Kruso is the first novel by Lutz Seiler, one of Germany’s greatest living poets and a highly respected literary figure.
It is 1989, and a young literature student named Ed is fleeing from the unspeakable tragedy of his girlfriend’s death in an accident. Ed needs to leave his old life in provincial East Germany behind, and so he travels to the Baltic island of Hiddensee. Long shrouded in myth, the island is a well known destination for hippies, idealists and those at odds with the East German state.
Without any concrete plans upon reaching the island, Ed goes from town to town searching for seasonal work and shelter. Eventually he stumbles upon the Klausner, the island’s most popular restaurant, and ends up washing dishes there. Although he is keen to remain on the sidelines, Ed feels drawn towards Kruso, the unofficial leader of the seasonal workers.
It emerges that Kruso, a charismatic but cryptic character, is on a mission to help the countless runaways who come to the island trying to make it to the West, but is also on an ideological quest to unite them all in the pursuit of perfect freedom. Reluctantly, Ed becomes involved in the rituals of free love that the workers practise, and craves Kruso’s acceptance and affection. There are direct and indirect references to Robinson Crusoe and Friday, painting a complex picture of their friendship, which is closer to love in its intensity. As the authorities begin to close in on Kruso, and East Germany’s borders become porous, the friends’ grip on reality loosens and life on the island changes irrevocably.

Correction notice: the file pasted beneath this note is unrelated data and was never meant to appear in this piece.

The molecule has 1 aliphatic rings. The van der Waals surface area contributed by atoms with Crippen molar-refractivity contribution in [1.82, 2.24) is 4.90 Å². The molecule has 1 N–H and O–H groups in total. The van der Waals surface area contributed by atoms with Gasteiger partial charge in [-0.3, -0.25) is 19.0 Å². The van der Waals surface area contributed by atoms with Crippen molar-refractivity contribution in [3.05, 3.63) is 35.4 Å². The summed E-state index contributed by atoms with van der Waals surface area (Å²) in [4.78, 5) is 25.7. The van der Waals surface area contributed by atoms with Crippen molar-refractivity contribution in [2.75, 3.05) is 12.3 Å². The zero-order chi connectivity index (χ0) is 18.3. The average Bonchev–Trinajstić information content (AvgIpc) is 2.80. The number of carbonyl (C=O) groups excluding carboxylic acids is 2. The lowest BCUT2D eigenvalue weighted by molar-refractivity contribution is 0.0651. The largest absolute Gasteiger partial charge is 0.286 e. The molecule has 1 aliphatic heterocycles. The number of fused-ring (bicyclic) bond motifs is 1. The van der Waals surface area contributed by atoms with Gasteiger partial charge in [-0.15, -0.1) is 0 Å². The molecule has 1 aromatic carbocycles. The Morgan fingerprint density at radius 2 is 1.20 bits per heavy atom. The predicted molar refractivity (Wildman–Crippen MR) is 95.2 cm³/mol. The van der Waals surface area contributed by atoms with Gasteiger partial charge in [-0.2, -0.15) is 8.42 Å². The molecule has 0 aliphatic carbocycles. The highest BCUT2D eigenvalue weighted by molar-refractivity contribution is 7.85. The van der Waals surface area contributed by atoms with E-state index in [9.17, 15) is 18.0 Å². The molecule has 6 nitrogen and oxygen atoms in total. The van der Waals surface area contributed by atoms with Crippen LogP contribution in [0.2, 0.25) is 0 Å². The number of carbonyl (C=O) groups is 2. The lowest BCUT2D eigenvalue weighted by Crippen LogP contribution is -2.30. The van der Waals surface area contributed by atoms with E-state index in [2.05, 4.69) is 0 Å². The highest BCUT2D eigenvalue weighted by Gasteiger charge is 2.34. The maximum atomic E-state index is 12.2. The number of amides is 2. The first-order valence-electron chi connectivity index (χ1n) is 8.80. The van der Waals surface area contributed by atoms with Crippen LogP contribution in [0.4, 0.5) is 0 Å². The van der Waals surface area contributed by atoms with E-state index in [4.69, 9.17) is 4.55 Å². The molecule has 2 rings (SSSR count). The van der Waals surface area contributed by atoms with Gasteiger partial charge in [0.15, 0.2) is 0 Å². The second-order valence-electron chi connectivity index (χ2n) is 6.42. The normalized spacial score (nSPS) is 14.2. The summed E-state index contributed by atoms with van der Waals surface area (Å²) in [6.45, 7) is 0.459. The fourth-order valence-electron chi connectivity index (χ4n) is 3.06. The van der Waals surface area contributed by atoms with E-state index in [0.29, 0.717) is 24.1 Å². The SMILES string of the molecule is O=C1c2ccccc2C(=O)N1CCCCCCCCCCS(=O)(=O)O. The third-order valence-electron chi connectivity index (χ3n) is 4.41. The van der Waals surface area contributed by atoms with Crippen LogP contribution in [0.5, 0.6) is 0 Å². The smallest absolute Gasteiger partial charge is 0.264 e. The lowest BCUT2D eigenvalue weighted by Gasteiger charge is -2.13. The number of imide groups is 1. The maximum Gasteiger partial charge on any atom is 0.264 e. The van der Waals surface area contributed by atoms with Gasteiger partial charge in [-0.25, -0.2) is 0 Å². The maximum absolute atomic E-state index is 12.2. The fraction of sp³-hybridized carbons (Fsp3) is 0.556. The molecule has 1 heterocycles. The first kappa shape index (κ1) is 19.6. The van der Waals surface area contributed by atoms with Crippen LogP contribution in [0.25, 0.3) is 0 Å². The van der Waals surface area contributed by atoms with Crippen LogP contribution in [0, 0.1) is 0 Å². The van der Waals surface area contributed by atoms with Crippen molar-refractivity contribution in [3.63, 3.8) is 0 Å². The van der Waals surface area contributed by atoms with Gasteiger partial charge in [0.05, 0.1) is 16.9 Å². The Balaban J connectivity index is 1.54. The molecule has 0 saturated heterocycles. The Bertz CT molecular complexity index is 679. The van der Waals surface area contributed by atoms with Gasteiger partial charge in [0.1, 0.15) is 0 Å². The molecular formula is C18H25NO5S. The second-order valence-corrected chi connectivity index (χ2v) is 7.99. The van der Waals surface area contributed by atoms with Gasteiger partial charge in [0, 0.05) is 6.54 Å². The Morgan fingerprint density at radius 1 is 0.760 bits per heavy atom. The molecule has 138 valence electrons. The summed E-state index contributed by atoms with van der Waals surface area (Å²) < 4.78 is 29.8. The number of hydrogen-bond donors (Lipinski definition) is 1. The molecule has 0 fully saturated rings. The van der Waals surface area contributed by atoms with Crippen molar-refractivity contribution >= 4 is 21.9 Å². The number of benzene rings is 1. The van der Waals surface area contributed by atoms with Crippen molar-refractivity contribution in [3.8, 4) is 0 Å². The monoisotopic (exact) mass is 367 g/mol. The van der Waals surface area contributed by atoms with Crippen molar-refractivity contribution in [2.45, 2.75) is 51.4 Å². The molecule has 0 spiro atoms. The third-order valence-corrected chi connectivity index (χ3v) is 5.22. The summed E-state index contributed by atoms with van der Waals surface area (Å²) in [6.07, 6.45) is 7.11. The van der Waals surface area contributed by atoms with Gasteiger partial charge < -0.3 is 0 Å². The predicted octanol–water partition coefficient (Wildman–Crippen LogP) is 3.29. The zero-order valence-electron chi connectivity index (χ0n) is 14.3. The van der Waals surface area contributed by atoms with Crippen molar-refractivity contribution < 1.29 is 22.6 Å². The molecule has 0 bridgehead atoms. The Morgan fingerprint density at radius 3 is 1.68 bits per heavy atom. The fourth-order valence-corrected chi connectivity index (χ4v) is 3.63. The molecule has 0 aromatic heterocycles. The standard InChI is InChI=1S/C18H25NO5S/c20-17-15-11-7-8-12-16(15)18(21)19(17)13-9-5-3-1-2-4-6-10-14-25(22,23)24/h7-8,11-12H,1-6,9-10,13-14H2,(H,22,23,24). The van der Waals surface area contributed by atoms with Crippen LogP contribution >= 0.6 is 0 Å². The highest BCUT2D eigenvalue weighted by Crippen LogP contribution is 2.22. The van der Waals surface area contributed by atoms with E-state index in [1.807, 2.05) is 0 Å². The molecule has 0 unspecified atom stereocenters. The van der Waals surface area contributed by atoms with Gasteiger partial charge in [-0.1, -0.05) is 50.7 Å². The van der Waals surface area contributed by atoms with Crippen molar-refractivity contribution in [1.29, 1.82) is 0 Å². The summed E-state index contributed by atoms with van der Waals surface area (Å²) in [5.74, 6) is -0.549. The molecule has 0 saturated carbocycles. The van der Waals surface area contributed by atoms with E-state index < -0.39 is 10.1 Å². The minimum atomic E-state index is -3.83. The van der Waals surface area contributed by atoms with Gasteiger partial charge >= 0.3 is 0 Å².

Seiler has written a novel of extraordinary beauty, combining lyrical intensity with a genuinely involving story. This vigour extends beyond the climactic dénouement to the epilogue, where the narrative shifts to the first person. ‘Edgar’s Report’ is an account of his attempts to locate the body of Kruso’s sister – missing, supposed washed up on the shores of Denmark as she attempted to flee East Germany. Here, fiction brushes up against fact as both narrator and author bear witness to those who lost their lives trying to swim to freedom, and to the tragedy of their anonymity in death. Kruso is unique in combining this little-known episode of recent history with the powerful story of a tormented young man, told with a poet’s sensibility, and with moments of humour and suspense that make it an unforgettable read.
Seiler has been awarded the Uwe Johnson Prize 2014 for Kruso. The prize honours authors ‘whose writings reflect the German past, present and future beyond the surface of “simple truths”.’
All recommendations from Autumn 2014